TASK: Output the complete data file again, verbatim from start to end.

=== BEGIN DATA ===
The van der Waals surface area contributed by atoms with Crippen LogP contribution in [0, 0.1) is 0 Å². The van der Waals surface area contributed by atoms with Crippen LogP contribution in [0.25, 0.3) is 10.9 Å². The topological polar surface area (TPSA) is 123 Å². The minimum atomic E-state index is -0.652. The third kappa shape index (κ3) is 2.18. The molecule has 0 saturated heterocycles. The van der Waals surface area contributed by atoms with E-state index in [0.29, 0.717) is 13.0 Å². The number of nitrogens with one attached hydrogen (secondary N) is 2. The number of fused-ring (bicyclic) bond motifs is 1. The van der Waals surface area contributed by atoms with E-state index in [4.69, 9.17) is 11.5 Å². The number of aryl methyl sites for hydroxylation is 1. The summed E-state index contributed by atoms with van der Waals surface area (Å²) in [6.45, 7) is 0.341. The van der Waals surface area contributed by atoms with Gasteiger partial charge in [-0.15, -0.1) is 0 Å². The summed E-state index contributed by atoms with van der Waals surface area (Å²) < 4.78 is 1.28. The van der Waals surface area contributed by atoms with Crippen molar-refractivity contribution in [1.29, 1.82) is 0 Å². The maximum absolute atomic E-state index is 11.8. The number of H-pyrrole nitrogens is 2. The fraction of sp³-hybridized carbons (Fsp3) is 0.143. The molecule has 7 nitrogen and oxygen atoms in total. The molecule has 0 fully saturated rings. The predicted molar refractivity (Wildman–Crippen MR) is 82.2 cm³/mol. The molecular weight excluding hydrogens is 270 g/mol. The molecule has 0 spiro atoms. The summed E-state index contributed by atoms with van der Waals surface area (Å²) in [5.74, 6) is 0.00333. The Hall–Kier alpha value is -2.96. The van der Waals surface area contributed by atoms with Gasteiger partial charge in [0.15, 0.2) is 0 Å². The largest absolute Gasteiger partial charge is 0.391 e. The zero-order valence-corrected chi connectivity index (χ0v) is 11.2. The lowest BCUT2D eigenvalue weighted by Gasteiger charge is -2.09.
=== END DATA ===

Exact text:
The van der Waals surface area contributed by atoms with Crippen LogP contribution in [0, 0.1) is 0 Å². The van der Waals surface area contributed by atoms with Crippen LogP contribution in [0.25, 0.3) is 10.9 Å². The topological polar surface area (TPSA) is 123 Å². The minimum atomic E-state index is -0.652. The third kappa shape index (κ3) is 2.18. The molecule has 0 saturated heterocycles. The van der Waals surface area contributed by atoms with E-state index in [0.29, 0.717) is 13.0 Å². The number of nitrogens with one attached hydrogen (secondary N) is 2. The number of fused-ring (bicyclic) bond motifs is 1. The van der Waals surface area contributed by atoms with E-state index in [4.69, 9.17) is 11.5 Å². The number of aryl methyl sites for hydroxylation is 1. The summed E-state index contributed by atoms with van der Waals surface area (Å²) in [6.45, 7) is 0.341. The van der Waals surface area contributed by atoms with Gasteiger partial charge in [-0.15, -0.1) is 0 Å². The summed E-state index contributed by atoms with van der Waals surface area (Å²) < 4.78 is 1.28. The van der Waals surface area contributed by atoms with Crippen molar-refractivity contribution in [1.29, 1.82) is 0 Å². The maximum absolute atomic E-state index is 11.8. The number of H-pyrrole nitrogens is 2. The fraction of sp³-hybridized carbons (Fsp3) is 0.143. The molecule has 7 nitrogen and oxygen atoms in total. The molecule has 0 fully saturated rings. The predicted molar refractivity (Wildman–Crippen MR) is 82.2 cm³/mol. The molecular weight excluding hydrogens is 270 g/mol. The molecule has 0 spiro atoms. The summed E-state index contributed by atoms with van der Waals surface area (Å²) in [5.74, 6) is 0.00333. The Hall–Kier alpha value is -2.96. The van der Waals surface area contributed by atoms with Gasteiger partial charge in [0.15, 0.2) is 0 Å². The largest absolute Gasteiger partial charge is 0.391 e. The zero-order valence-corrected chi connectivity index (χ0v) is 11.2. The lowest BCUT2D eigenvalue weighted by Gasteiger charge is -2.09.